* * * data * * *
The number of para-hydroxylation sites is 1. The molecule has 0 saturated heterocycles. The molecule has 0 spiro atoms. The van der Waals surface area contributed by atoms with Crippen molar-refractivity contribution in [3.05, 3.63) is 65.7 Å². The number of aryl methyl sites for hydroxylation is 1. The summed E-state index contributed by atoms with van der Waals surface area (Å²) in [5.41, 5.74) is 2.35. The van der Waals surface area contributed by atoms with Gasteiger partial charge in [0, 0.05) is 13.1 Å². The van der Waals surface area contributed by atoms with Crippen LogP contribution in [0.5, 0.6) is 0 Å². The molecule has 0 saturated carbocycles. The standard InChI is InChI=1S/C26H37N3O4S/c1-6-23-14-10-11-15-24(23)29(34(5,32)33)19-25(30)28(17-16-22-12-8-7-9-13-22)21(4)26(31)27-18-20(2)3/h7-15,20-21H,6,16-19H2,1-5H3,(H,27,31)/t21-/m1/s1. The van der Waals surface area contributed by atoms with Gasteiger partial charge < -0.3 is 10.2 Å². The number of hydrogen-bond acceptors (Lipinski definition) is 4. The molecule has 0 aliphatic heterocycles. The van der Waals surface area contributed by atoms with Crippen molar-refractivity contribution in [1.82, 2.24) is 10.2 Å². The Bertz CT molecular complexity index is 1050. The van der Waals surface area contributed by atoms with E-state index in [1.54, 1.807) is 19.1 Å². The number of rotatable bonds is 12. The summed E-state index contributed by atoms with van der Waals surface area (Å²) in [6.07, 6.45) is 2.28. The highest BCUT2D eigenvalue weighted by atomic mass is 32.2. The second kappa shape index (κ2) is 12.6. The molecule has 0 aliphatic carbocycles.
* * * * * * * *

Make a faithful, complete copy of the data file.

The number of para-hydroxylation sites is 1. The molecule has 0 saturated heterocycles. The molecule has 0 spiro atoms. The van der Waals surface area contributed by atoms with Crippen molar-refractivity contribution in [3.05, 3.63) is 65.7 Å². The number of aryl methyl sites for hydroxylation is 1. The summed E-state index contributed by atoms with van der Waals surface area (Å²) in [5.41, 5.74) is 2.35. The van der Waals surface area contributed by atoms with Gasteiger partial charge in [0, 0.05) is 13.1 Å². The van der Waals surface area contributed by atoms with Crippen LogP contribution in [0.5, 0.6) is 0 Å². The molecule has 0 saturated carbocycles. The standard InChI is InChI=1S/C26H37N3O4S/c1-6-23-14-10-11-15-24(23)29(34(5,32)33)19-25(30)28(17-16-22-12-8-7-9-13-22)21(4)26(31)27-18-20(2)3/h7-15,20-21H,6,16-19H2,1-5H3,(H,27,31)/t21-/m1/s1. The van der Waals surface area contributed by atoms with Gasteiger partial charge < -0.3 is 10.2 Å². The number of hydrogen-bond acceptors (Lipinski definition) is 4. The molecule has 0 aliphatic heterocycles. The van der Waals surface area contributed by atoms with Crippen molar-refractivity contribution in [1.82, 2.24) is 10.2 Å². The Bertz CT molecular complexity index is 1050. The van der Waals surface area contributed by atoms with E-state index in [1.54, 1.807) is 19.1 Å². The number of rotatable bonds is 12. The summed E-state index contributed by atoms with van der Waals surface area (Å²) in [6.07, 6.45) is 2.28. The highest BCUT2D eigenvalue weighted by atomic mass is 32.2. The second kappa shape index (κ2) is 12.6. The molecule has 0 aliphatic carbocycles.